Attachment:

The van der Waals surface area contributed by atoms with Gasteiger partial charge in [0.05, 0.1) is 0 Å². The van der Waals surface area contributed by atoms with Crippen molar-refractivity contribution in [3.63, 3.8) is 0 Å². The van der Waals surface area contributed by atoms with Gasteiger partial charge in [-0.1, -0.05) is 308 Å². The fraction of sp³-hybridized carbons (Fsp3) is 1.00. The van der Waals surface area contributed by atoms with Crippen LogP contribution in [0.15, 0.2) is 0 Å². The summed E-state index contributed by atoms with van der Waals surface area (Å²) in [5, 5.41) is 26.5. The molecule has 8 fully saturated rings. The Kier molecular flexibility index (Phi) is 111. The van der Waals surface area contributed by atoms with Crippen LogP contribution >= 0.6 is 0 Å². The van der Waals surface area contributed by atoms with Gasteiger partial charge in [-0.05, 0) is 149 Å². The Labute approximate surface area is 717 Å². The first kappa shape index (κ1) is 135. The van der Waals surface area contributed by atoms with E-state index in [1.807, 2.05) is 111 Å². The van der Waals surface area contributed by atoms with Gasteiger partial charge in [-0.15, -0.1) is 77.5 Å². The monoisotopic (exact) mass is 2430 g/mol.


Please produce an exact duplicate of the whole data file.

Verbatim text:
The van der Waals surface area contributed by atoms with Gasteiger partial charge in [0.05, 0.1) is 0 Å². The van der Waals surface area contributed by atoms with Crippen molar-refractivity contribution in [3.63, 3.8) is 0 Å². The van der Waals surface area contributed by atoms with Gasteiger partial charge in [-0.1, -0.05) is 308 Å². The fraction of sp³-hybridized carbons (Fsp3) is 1.00. The van der Waals surface area contributed by atoms with Crippen LogP contribution in [0.15, 0.2) is 0 Å². The summed E-state index contributed by atoms with van der Waals surface area (Å²) in [5, 5.41) is 26.5. The molecule has 8 fully saturated rings. The Kier molecular flexibility index (Phi) is 111. The van der Waals surface area contributed by atoms with Crippen LogP contribution >= 0.6 is 0 Å². The van der Waals surface area contributed by atoms with Gasteiger partial charge in [-0.05, 0) is 149 Å². The Labute approximate surface area is 717 Å². The first kappa shape index (κ1) is 135. The van der Waals surface area contributed by atoms with E-state index in [1.807, 2.05) is 111 Å². The van der Waals surface area contributed by atoms with Gasteiger partial charge in [-0.15, -0.1) is 77.5 Å². The monoisotopic (exact) mass is 2430 g/mol.